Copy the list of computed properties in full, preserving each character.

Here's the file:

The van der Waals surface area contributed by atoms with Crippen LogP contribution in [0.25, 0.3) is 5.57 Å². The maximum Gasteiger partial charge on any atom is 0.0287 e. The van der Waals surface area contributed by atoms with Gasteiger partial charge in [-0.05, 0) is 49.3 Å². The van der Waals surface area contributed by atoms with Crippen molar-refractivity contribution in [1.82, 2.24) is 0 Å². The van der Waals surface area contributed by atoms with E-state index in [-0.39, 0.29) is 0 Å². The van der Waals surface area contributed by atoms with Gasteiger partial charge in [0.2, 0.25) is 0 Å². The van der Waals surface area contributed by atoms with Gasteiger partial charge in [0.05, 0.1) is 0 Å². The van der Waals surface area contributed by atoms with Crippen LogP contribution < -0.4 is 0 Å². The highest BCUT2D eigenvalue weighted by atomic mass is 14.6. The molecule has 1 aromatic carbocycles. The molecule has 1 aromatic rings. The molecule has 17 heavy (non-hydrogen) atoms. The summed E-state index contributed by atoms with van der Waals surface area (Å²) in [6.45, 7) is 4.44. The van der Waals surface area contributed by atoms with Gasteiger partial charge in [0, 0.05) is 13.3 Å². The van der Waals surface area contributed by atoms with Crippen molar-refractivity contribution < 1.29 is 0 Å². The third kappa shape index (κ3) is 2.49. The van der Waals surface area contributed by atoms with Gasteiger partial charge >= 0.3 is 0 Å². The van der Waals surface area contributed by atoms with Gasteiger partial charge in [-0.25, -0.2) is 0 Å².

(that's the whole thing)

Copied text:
The van der Waals surface area contributed by atoms with Crippen LogP contribution in [0.25, 0.3) is 5.57 Å². The maximum Gasteiger partial charge on any atom is 0.0287 e. The van der Waals surface area contributed by atoms with Gasteiger partial charge in [-0.05, 0) is 49.3 Å². The van der Waals surface area contributed by atoms with Crippen molar-refractivity contribution in [1.82, 2.24) is 0 Å². The van der Waals surface area contributed by atoms with E-state index in [-0.39, 0.29) is 0 Å². The van der Waals surface area contributed by atoms with Gasteiger partial charge in [0.2, 0.25) is 0 Å². The van der Waals surface area contributed by atoms with Gasteiger partial charge in [0.05, 0.1) is 0 Å². The van der Waals surface area contributed by atoms with Crippen LogP contribution < -0.4 is 0 Å². The highest BCUT2D eigenvalue weighted by atomic mass is 14.6. The molecule has 1 aromatic carbocycles. The molecule has 1 aromatic rings. The molecule has 17 heavy (non-hydrogen) atoms. The summed E-state index contributed by atoms with van der Waals surface area (Å²) in [6.45, 7) is 4.44. The van der Waals surface area contributed by atoms with Gasteiger partial charge in [0, 0.05) is 13.3 Å². The van der Waals surface area contributed by atoms with Crippen molar-refractivity contribution < 1.29 is 0 Å². The third kappa shape index (κ3) is 2.49. The van der Waals surface area contributed by atoms with Gasteiger partial charge >= 0.3 is 0 Å². The van der Waals surface area contributed by atoms with Gasteiger partial charge in [-0.25, -0.2) is 0 Å².